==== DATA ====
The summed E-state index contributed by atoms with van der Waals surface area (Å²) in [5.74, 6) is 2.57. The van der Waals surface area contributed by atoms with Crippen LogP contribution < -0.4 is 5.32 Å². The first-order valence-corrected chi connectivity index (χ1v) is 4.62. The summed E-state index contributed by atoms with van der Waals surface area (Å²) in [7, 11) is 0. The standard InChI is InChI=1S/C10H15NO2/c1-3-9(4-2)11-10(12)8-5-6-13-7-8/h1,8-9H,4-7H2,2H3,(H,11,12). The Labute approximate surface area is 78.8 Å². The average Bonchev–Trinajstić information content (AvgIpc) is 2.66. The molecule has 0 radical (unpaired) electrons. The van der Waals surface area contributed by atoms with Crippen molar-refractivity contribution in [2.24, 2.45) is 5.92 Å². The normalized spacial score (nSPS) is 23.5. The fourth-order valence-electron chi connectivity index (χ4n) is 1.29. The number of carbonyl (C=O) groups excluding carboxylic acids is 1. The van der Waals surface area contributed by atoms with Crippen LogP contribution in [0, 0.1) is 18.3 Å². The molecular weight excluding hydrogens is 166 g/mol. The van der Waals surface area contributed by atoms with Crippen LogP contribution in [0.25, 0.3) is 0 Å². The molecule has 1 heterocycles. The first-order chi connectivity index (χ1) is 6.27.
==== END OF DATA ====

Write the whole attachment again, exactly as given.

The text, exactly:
The summed E-state index contributed by atoms with van der Waals surface area (Å²) in [5.74, 6) is 2.57. The van der Waals surface area contributed by atoms with Crippen LogP contribution < -0.4 is 5.32 Å². The first-order valence-corrected chi connectivity index (χ1v) is 4.62. The summed E-state index contributed by atoms with van der Waals surface area (Å²) in [7, 11) is 0. The standard InChI is InChI=1S/C10H15NO2/c1-3-9(4-2)11-10(12)8-5-6-13-7-8/h1,8-9H,4-7H2,2H3,(H,11,12). The Labute approximate surface area is 78.8 Å². The average Bonchev–Trinajstić information content (AvgIpc) is 2.66. The molecule has 0 radical (unpaired) electrons. The van der Waals surface area contributed by atoms with Crippen molar-refractivity contribution in [2.24, 2.45) is 5.92 Å². The normalized spacial score (nSPS) is 23.5. The fourth-order valence-electron chi connectivity index (χ4n) is 1.29. The number of carbonyl (C=O) groups excluding carboxylic acids is 1. The van der Waals surface area contributed by atoms with Crippen LogP contribution in [0, 0.1) is 18.3 Å². The molecular weight excluding hydrogens is 166 g/mol. The van der Waals surface area contributed by atoms with Crippen LogP contribution in [0.25, 0.3) is 0 Å². The molecule has 1 heterocycles. The first-order chi connectivity index (χ1) is 6.27.